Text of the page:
Stay afraid, but do it anyway. What’s important is the action. You don’t have to wait to be confident. Just do it and eventually the confidence will follow.”Carrie Fisher
Sunday was the FIRST beautiful, sunny day in in January, and I knew that I wanted to take advantage of the energy the sunshine brought with it, so I made a plan to go and hang out at the barn all afternoon. First, I did some cross country skiing, something I picked up when the kids were young, and they learned to do at school. I kept one pair of skis for myself when my son outgrew them in sixth grade, and threw them in the car, heading out.
It was the first time on skis for about 3 years, but I wasn’t phased by the rusty-feeling, and just decided that even if I fell over, I could just pick myself up. I did take a little hill a bit too fast, ended up on the forest floor, laughed, and decided to stay put and enjoy some sunshine while I was there.
Next I wanted to take Teddy out on a walk in the other direction, and give him the opportunity to get some exercise as well. We headed out and before long he dug through several inches of snow on the path and took a few bites of grass below. Forever resourceful our Teddy is. We went along, and he did this a few more times, I didn’t think too much of it, a little bite of grass here and there, some trotting and even cantering in between and we travelled along the edge of the hay fields, and up around a big hill as we made our way back to the paddocks. I was happy to see the rest of the herd was relaxed and also basking in the sunlight while Teddy and I were out and about. No one was any too worried that he was having more fun than they were.
Then came time to do some training. I had taken out some orange pilons and the target and treats, and prepared a treat bowl to mark the end of the session. I put a little apple sauce in the treat bowl for an extra little something, not thinking anything much of it because I had used some before on a lick-mat. The training session went really well, the the end we were confidently weaving in and out of the pilons at liberty, and it was time to return to the herd and call it an afternoon.
That night everything seemed fine when he was brought in, but the next morning, he had quite a bit of hay left over which was unusual for him. I checked on him a few times during the day, he was eating and drinking and not acting particularly ‘off’ but, something didn’t seem quite right either. That evening when I brought him into the barn, it was more clear that he had some tummy troubles. Since this was the first time I have had this kind of thing happened, I asked the well-experienced horsewoman who owns the barn for her opinion. She shared that she thought he’d be ok, since he was eating and drinking, but if it was still an issue in the morning to call the vet.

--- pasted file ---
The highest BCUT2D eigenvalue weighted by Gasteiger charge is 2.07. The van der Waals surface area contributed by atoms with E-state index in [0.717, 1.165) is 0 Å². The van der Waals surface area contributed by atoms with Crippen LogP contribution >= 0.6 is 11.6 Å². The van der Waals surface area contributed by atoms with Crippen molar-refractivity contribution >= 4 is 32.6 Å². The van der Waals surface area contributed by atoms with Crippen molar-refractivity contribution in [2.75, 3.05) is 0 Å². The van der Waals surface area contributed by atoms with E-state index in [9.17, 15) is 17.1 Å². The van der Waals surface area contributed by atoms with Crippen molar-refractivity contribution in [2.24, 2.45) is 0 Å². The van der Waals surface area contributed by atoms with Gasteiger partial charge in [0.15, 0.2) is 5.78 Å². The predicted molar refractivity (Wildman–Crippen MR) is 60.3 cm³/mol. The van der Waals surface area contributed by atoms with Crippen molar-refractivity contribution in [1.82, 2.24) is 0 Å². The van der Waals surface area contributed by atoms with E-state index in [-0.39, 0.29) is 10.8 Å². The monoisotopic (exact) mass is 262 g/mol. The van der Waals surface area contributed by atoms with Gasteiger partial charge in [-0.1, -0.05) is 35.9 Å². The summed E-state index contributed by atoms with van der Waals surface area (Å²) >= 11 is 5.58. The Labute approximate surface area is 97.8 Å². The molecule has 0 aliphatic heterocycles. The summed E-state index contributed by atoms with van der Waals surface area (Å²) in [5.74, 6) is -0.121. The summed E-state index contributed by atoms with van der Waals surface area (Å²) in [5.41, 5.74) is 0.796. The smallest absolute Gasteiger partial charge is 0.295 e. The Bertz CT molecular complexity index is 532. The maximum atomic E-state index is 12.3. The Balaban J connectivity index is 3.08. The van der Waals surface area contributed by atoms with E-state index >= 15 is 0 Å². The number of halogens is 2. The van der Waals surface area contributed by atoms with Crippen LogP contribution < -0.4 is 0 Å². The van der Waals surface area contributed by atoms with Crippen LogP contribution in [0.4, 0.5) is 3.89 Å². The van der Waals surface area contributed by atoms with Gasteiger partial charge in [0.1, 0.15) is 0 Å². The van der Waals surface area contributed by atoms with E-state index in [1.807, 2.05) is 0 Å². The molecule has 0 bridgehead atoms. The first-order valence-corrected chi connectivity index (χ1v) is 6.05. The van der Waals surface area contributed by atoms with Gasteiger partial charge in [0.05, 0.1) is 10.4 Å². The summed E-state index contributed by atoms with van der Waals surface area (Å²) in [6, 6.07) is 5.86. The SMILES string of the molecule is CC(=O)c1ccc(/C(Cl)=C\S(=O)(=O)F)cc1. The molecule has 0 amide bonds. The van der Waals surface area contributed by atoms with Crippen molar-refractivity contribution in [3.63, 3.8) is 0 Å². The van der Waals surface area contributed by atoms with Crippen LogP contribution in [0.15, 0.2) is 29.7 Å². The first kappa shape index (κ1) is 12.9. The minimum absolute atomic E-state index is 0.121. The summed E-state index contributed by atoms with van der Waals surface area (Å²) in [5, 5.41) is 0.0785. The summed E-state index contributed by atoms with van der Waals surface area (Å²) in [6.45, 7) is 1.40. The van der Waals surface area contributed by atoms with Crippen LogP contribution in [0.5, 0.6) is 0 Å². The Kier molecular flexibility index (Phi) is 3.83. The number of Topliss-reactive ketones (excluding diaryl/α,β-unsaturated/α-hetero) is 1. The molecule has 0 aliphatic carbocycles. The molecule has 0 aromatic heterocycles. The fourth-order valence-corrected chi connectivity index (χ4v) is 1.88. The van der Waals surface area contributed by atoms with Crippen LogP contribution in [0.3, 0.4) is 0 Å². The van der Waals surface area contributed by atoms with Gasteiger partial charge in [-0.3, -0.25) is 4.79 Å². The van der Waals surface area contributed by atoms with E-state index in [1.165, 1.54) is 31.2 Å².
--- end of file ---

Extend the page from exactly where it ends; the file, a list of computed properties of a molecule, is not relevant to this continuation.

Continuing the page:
I accepted her opinion, and then headed out, thinking that this was one of those times where I would return for nigh check. Aaron and the other woman at the barn ended up trying to take his respiration rate and temperature after I left, to no avail. I decided then that I should really assess his vitals, something our vet had not yet been able to do because Teddy, as was just proven again, wasn’t remotely interested in having a thermometer anywhere near his rear end, during his wellness check just a few months prior. This time, I knew it wasn’t an option.
Back to the barn a few hours later, stethoscope around my neck, and ready to take on the full responsibility for what was to happen next. I grabbed the thermometer, and used the 15 second timer on my phone to count the rise and fall of his chest. Normal. Next, I decided that since he was eating, rather than take him out and put him in cross ties, I would give him some Timothy hay pellets in a dish next to the wall and stand on the other side, and try the thermometer once again. At first he kicked out a bit, but then, to my surprise he relaxed and let me get the information I needed. Normal. Finally, I took the stethoscope out, and introduced it to him. I knew if I were to actually hear his heart he couldn’t be eating, so I slowly brought the end of the stethoscope around different parts of his upper body, and then down to the area just behind his front left leg, set the timer again, listened and counted. Normal. Phew! All of Teddy’s vitals were normal, and, before I left his tummy seemed to have settled.
In the end, I felt a sense of relief, and a sense of pride. I felt like when I was with Teddy, taking his vitals, and monitoring his wellness, that “I” disappeared, that there was this person stronger and greater than who I have known myself to be, stepped in and took charge in a loving, capable way. Part of me also felt guilty that something I did, allowing Teddy to eat some grass, or giving him some apple sauce, could have caused his tummy troubles, but in the end, I was so relieved to have him well again, and that I was able to grow as a horsewoman and horse owner from the experience.
What was your first horse health related experience? What did you learn about yourself, and your horse? Share in the comments!